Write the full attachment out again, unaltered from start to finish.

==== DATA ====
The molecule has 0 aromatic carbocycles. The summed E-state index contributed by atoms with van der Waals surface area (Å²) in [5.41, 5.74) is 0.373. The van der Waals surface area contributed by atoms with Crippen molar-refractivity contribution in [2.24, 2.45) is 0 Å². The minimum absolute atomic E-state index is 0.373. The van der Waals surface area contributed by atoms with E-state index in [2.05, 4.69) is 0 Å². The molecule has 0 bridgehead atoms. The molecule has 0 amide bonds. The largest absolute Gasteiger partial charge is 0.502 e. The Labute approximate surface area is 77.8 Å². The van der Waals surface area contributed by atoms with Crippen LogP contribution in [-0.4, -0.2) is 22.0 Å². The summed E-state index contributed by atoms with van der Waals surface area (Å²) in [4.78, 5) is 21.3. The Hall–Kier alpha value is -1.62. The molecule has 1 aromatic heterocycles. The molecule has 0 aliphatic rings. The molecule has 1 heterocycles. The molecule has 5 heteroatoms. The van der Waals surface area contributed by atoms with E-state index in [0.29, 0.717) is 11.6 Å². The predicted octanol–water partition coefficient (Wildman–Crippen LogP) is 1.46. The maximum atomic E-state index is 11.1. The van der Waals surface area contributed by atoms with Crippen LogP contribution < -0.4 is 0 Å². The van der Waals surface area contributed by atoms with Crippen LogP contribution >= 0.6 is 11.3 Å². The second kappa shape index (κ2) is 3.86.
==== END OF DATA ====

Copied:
The molecule has 0 aromatic carbocycles. The summed E-state index contributed by atoms with van der Waals surface area (Å²) in [5.41, 5.74) is 0.373. The van der Waals surface area contributed by atoms with Crippen molar-refractivity contribution in [2.24, 2.45) is 0 Å². The minimum absolute atomic E-state index is 0.373. The van der Waals surface area contributed by atoms with E-state index in [2.05, 4.69) is 0 Å². The molecule has 0 bridgehead atoms. The molecule has 0 amide bonds. The largest absolute Gasteiger partial charge is 0.502 e. The Labute approximate surface area is 77.8 Å². The van der Waals surface area contributed by atoms with Crippen LogP contribution in [-0.4, -0.2) is 22.0 Å². The summed E-state index contributed by atoms with van der Waals surface area (Å²) in [4.78, 5) is 21.3. The Hall–Kier alpha value is -1.62. The molecule has 1 aromatic heterocycles. The molecule has 0 aliphatic rings. The molecule has 1 heterocycles. The molecule has 5 heteroatoms. The van der Waals surface area contributed by atoms with E-state index in [0.29, 0.717) is 11.6 Å². The predicted octanol–water partition coefficient (Wildman–Crippen LogP) is 1.46. The maximum atomic E-state index is 11.1. The van der Waals surface area contributed by atoms with Crippen LogP contribution < -0.4 is 0 Å². The van der Waals surface area contributed by atoms with Crippen LogP contribution >= 0.6 is 11.3 Å². The second kappa shape index (κ2) is 3.86.